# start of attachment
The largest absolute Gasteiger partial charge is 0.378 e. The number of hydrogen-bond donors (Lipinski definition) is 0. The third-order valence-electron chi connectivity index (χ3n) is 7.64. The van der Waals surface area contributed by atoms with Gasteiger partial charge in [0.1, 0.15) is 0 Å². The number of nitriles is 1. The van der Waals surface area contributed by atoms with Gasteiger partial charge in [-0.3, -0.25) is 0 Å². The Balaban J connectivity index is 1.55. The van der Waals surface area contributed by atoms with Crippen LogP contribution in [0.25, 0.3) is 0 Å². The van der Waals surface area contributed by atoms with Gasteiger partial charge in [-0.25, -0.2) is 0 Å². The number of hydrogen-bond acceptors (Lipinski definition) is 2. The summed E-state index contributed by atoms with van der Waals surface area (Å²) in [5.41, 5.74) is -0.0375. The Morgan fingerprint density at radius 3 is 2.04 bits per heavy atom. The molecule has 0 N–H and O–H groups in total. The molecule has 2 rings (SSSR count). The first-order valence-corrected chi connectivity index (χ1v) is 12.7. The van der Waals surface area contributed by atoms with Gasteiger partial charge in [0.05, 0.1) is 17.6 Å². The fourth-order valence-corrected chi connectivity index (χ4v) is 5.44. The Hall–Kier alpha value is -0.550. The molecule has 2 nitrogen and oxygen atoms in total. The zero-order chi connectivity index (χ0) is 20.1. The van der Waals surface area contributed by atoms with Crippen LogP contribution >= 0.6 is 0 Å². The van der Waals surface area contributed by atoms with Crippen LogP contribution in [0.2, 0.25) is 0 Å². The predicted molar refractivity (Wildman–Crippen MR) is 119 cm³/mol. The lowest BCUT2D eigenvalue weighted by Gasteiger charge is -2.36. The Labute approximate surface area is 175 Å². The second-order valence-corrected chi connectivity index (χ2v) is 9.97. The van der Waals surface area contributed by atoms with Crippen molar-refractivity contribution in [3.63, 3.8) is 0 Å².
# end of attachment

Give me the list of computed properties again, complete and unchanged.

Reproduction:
The largest absolute Gasteiger partial charge is 0.378 e. The number of hydrogen-bond donors (Lipinski definition) is 0. The third-order valence-electron chi connectivity index (χ3n) is 7.64. The van der Waals surface area contributed by atoms with Gasteiger partial charge in [0.1, 0.15) is 0 Å². The number of nitriles is 1. The van der Waals surface area contributed by atoms with Gasteiger partial charge in [-0.3, -0.25) is 0 Å². The Balaban J connectivity index is 1.55. The van der Waals surface area contributed by atoms with Crippen LogP contribution in [0.25, 0.3) is 0 Å². The van der Waals surface area contributed by atoms with Gasteiger partial charge in [-0.25, -0.2) is 0 Å². The number of hydrogen-bond acceptors (Lipinski definition) is 2. The summed E-state index contributed by atoms with van der Waals surface area (Å²) in [5.41, 5.74) is -0.0375. The Morgan fingerprint density at radius 3 is 2.04 bits per heavy atom. The molecule has 0 N–H and O–H groups in total. The molecule has 2 rings (SSSR count). The first-order valence-corrected chi connectivity index (χ1v) is 12.7. The van der Waals surface area contributed by atoms with Gasteiger partial charge in [0.05, 0.1) is 17.6 Å². The fourth-order valence-corrected chi connectivity index (χ4v) is 5.44. The Hall–Kier alpha value is -0.550. The molecule has 2 nitrogen and oxygen atoms in total. The zero-order chi connectivity index (χ0) is 20.1. The van der Waals surface area contributed by atoms with Crippen LogP contribution >= 0.6 is 0 Å². The van der Waals surface area contributed by atoms with Crippen LogP contribution in [0.2, 0.25) is 0 Å². The predicted molar refractivity (Wildman–Crippen MR) is 119 cm³/mol. The lowest BCUT2D eigenvalue weighted by Gasteiger charge is -2.36. The Labute approximate surface area is 175 Å². The second-order valence-corrected chi connectivity index (χ2v) is 9.97. The van der Waals surface area contributed by atoms with Crippen molar-refractivity contribution in [3.63, 3.8) is 0 Å².